Remission is a key goal after treating an acute episode of bipolar I disorder, but greater understanding is needed of the correlation between attaining remission at a specific time point and maintaining sustained remission. This post-hoc analysis assessed symptomatic point remission and sustained remission according to either a standard criterion (YMRS ≤ 12) or a set of more rigorous criteria (YMRS ≤ 7, MADRS ≤ 10, and CGI-I = 1) using data from a 26-week, randomized, double-blind, placebocontrolled study with the atypical antipsychotic aripiprazole in patients with bipolar I disorder.
Following ≥ 6 consecutive weeks' stabilization with open-label aripiprazole, 161 patients were randomized (1:1) to aripiprazole or placebo for up to 26 weeks. Symptomatic remission rates were determined at Weeks 8, 16, and 26; sustained remission rates were determined at each visit up until Weeks 8, 16, and 26, including a requirement to maintain remission for ≥ 8 consecutive weeks (frequency counts, LOCF analysis).
Compared with the standard criterion (YMRS ≤ 12), symptomatic and sustained remission criteria were fulfilled at a lower rate at all time points when defined with YMRS ≤ 7, and lower still with additional MADRS ≤ 10 and CGI-I = 1 criteria. In aripiprazole-treated patients, symptomatic remission rates were consistent at Weeks 8, 16, and 26; sustained remission rates at Week 8 were retained at Weeks 16 and 26.
When discerning an operational definition of remission in patients with a recent manic or mixed episode, the YMRS ≤ 7 criterion and sustaining this criterion for ≥ 8 weeks can be a useful clinical or research tool for assessing clinical recovery.
The failure of cholinesterase inhibitors to produce noticeable improvement in about half of patients with Alzheimer's disease (AD) may result from heterogeneity of neurotransmitter abnormalities in this disorder. This study examined whether pretreatment postural blood pressure (BP) drop, which presumably reflects sympathetic response, differed in patients who were responders or nonresponders to the cholinesterase inhibitor, HP 029. Twenty-three AD patients completed a double-blind dose-finding phase of a clinical trial in which four doses of HP 029 and placebo were administered. Evaluation for efficacy occurred after 7 days of treatment at each dose. Of the 23 patients, 12 were classified as responders in the dose-ranging phase of the study. Nonresponders demonstrated significantly greater decreases in pretreatment systolic postural BPs when going from a supine to sitting position than did responders. The greater postural BP drop in nonresponders may identify a subgroup of AD patients that responds poorly to cholinesterase inhibitors.
Tardive dyskinesia (TD) affects between 10 and 50 percent of all patients on long-term antipsychotic therapy, depending on the population studied. Various risk factors for TD have been reported; a correlation between TD and substance abuse has been suggested in some reports and not found in others. This study analyzes the association of substance abuse with the incidence of tardive dyskinesia in a schizophrenic population. All patients at the West Side Veterans Affairs Medical Center are evaluated prior to the initiation of neuroleptic therapy with the Dyskinesia identification System: Condensed User Scale (DISCUS); those with a diagnosis of schizophrenia, schizoaffective disorder, or schizophreniform disorder during the years 1986 through 1993 were included in this analysis. History of substance abuse was considered positive if there was clinician report or diagnosis of substance abuse. These data were collected and analyzed using ANOVA. In a sample of 1,027 subjects (97% male), 83.2 percent had a neuroleptic exposure of 10 or more years, and slightly more than half (50.8 percent) had a positive history of substance abuse. Using research diagnostic criteria, 28.9 percent of the sample had tardive dyskinesia. Analysis of variance showed history of substance abuse (p < .000) and years on neuroleptics (p < .000) to be strongly correlated to a diagnosis of TD. Age was less strongly correlated to the DISCUS score (p < .01), and there was no association of TD with diagnosis (p = .237). This study therefore demonstrates a robust correlation between TD and substance abuse. A mechanism of action involving N-methyl-D-aspartate (NMDA)-mediated excitotoxicity is proposed.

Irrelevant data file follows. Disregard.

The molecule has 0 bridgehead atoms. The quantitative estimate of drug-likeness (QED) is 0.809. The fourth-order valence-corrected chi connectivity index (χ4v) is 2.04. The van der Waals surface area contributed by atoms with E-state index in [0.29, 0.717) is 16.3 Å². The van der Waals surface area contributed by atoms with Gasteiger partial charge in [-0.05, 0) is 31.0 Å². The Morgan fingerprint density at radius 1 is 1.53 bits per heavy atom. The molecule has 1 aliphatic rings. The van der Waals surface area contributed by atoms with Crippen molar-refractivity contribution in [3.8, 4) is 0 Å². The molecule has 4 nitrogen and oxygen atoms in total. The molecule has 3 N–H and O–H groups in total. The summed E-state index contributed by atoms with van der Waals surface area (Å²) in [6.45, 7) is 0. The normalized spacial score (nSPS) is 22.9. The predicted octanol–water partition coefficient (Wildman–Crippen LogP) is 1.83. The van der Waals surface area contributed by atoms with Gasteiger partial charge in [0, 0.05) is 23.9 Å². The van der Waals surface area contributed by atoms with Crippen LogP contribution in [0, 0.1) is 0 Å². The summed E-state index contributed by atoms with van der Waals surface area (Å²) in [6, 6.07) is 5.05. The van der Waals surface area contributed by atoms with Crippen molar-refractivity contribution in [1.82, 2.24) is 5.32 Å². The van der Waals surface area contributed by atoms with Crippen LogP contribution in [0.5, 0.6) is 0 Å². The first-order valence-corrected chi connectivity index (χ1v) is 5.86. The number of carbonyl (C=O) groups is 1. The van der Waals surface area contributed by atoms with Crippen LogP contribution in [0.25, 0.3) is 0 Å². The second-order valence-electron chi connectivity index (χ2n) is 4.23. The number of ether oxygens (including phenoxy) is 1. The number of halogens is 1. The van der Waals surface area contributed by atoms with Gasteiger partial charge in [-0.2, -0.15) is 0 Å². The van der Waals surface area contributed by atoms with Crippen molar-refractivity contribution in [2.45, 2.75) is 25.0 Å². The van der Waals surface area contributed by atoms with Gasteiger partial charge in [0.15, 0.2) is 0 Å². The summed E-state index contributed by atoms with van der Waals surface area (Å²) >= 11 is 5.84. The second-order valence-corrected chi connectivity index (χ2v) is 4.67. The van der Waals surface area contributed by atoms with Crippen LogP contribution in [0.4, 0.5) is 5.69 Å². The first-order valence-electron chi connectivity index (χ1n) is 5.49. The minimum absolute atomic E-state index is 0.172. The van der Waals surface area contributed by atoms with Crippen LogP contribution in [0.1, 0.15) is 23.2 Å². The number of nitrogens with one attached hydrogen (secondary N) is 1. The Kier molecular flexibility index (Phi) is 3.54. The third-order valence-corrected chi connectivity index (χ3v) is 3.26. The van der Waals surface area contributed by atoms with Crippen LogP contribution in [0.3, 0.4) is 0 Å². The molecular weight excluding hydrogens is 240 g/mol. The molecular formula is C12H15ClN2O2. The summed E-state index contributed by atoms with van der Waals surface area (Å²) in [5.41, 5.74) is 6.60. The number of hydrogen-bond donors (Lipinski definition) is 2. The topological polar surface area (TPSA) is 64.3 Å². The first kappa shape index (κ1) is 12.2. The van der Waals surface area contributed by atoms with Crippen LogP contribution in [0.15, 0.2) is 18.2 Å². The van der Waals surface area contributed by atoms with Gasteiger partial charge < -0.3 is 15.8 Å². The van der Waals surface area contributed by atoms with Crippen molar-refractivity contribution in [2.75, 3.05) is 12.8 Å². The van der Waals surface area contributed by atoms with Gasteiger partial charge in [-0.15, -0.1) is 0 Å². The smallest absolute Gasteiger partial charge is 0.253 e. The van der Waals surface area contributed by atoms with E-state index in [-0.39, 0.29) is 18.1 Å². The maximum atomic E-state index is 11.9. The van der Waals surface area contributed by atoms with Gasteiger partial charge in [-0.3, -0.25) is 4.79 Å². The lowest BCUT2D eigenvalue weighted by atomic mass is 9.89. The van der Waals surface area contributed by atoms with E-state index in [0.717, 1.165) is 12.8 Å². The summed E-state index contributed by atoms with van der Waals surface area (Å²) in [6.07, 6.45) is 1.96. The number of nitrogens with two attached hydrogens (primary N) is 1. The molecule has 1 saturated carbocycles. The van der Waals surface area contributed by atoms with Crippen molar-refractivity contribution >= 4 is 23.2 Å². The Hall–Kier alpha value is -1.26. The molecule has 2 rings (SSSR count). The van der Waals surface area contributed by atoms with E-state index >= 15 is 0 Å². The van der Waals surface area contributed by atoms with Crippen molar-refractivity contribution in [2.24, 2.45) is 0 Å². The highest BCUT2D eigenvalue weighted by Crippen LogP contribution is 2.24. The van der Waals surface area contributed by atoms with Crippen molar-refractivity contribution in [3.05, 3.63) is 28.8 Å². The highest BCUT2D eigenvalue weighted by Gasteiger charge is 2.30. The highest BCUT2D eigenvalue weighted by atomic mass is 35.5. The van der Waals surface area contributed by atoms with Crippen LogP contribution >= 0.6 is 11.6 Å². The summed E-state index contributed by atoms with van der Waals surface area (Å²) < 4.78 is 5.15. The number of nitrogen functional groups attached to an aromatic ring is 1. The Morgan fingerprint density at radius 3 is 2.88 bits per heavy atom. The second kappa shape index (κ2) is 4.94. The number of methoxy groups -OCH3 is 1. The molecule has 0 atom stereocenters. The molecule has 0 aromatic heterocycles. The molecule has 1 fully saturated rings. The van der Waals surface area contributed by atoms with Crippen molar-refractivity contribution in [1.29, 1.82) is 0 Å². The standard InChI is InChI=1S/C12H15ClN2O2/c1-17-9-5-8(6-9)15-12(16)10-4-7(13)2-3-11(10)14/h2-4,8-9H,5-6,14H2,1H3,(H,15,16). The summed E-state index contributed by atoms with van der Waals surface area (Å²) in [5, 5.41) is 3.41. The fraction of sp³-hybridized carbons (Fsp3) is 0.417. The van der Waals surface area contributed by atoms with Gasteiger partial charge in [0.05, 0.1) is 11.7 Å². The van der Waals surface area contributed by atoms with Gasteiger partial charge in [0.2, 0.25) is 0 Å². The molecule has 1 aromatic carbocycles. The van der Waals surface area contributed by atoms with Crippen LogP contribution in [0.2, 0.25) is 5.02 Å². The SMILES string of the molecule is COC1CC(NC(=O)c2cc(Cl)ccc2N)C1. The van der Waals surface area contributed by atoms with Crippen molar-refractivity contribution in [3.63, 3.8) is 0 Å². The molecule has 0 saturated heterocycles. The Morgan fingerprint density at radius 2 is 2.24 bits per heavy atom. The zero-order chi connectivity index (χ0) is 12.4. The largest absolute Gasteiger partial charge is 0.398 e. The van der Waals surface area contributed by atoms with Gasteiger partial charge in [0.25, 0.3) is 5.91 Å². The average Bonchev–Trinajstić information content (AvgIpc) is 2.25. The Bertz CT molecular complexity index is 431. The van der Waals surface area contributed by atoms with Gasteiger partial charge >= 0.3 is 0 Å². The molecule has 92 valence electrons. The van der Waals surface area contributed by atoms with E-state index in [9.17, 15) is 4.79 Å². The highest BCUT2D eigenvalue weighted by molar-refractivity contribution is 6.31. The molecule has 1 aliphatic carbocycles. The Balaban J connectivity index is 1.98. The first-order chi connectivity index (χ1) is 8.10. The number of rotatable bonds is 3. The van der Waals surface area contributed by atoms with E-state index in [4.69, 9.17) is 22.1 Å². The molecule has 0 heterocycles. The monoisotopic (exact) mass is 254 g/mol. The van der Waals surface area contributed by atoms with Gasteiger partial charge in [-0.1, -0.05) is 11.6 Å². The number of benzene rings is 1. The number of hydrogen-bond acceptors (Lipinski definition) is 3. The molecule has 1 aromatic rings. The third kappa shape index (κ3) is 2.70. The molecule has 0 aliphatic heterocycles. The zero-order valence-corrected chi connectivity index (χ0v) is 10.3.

CI-1007 is a novel dopamine autoreceptor agonist and partial dopamine D2/D3 agonist that is currently under development for the treatment of schizophrenia. This single-blind, rising, multiple-dose, inpatient bridging study was designed to evaluate the safety and tolerability of CI-1007 in consecutive panels of patients with schizophrenia. Following a 4-day placebo washout period, 16 patients (4 per panel) were assigned to receive one of four fixed-dosage regimens of CI-1007 (5, 10, 15, or 20 mg q12h for 9 doses). CI-1007 was generally well tolerated over the dose range evaluated. Adverse events, including mild to moderate sporadic orthostatic hypotension and/or nausea and vomiting, were most commonly observed after the initial drug dose and decreased after repeated dosing. Serum concentrations of growth hormone (GH) increased following the administration of CI-1007, confirming its central dopamine agonist activity. Changes in serum prolactin were not related to dose. The pharmacokinetics of CI-1007 and its active metabolite appear linearly related to dose. The results of this study suggest that patients with schizophrenia tolerate slightly higher initial doses of CI-1007 than do healthy subjects.